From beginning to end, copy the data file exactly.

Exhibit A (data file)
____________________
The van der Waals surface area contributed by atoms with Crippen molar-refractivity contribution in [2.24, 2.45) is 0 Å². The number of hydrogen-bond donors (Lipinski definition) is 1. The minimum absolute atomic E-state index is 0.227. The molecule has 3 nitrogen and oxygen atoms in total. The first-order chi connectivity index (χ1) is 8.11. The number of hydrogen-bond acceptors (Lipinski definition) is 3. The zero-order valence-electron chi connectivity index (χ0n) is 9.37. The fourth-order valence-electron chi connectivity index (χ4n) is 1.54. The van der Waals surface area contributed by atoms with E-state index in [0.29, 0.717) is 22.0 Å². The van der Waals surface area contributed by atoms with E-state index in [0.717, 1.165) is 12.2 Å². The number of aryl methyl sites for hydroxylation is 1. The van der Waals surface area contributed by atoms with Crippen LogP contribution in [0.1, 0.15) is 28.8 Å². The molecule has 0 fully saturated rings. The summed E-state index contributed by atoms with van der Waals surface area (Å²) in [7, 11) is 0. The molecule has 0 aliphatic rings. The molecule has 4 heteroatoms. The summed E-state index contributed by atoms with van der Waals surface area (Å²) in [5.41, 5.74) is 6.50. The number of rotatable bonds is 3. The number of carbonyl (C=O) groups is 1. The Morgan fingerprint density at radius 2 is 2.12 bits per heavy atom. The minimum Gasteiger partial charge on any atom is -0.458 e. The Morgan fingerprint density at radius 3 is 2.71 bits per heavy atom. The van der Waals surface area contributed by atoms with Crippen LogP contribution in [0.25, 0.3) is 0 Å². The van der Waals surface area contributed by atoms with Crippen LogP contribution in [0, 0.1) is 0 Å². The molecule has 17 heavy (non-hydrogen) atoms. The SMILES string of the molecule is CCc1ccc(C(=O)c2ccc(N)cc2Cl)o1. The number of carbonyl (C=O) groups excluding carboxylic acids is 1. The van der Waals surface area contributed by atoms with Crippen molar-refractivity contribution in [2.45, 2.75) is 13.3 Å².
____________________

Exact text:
The van der Waals surface area contributed by atoms with Crippen molar-refractivity contribution in [2.24, 2.45) is 0 Å². The number of hydrogen-bond donors (Lipinski definition) is 1. The minimum absolute atomic E-state index is 0.227. The molecule has 3 nitrogen and oxygen atoms in total. The first-order chi connectivity index (χ1) is 8.11. The number of hydrogen-bond acceptors (Lipinski definition) is 3. The zero-order valence-electron chi connectivity index (χ0n) is 9.37. The fourth-order valence-electron chi connectivity index (χ4n) is 1.54. The van der Waals surface area contributed by atoms with E-state index in [0.29, 0.717) is 22.0 Å². The van der Waals surface area contributed by atoms with E-state index in [0.717, 1.165) is 12.2 Å². The number of aryl methyl sites for hydroxylation is 1. The van der Waals surface area contributed by atoms with Crippen LogP contribution in [0.1, 0.15) is 28.8 Å². The molecule has 0 fully saturated rings. The summed E-state index contributed by atoms with van der Waals surface area (Å²) in [7, 11) is 0. The molecule has 0 aliphatic rings. The molecule has 4 heteroatoms. The summed E-state index contributed by atoms with van der Waals surface area (Å²) in [5.41, 5.74) is 6.50. The number of rotatable bonds is 3. The number of carbonyl (C=O) groups is 1. The Morgan fingerprint density at radius 2 is 2.12 bits per heavy atom. The minimum Gasteiger partial charge on any atom is -0.458 e. The Morgan fingerprint density at radius 3 is 2.71 bits per heavy atom. The van der Waals surface area contributed by atoms with Crippen LogP contribution in [0.25, 0.3) is 0 Å². The van der Waals surface area contributed by atoms with Crippen LogP contribution in [0, 0.1) is 0 Å². The molecule has 17 heavy (non-hydrogen) atoms. The SMILES string of the molecule is CCc1ccc(C(=O)c2ccc(N)cc2Cl)o1. The number of carbonyl (C=O) groups excluding carboxylic acids is 1. The van der Waals surface area contributed by atoms with Crippen molar-refractivity contribution in [2.45, 2.75) is 13.3 Å².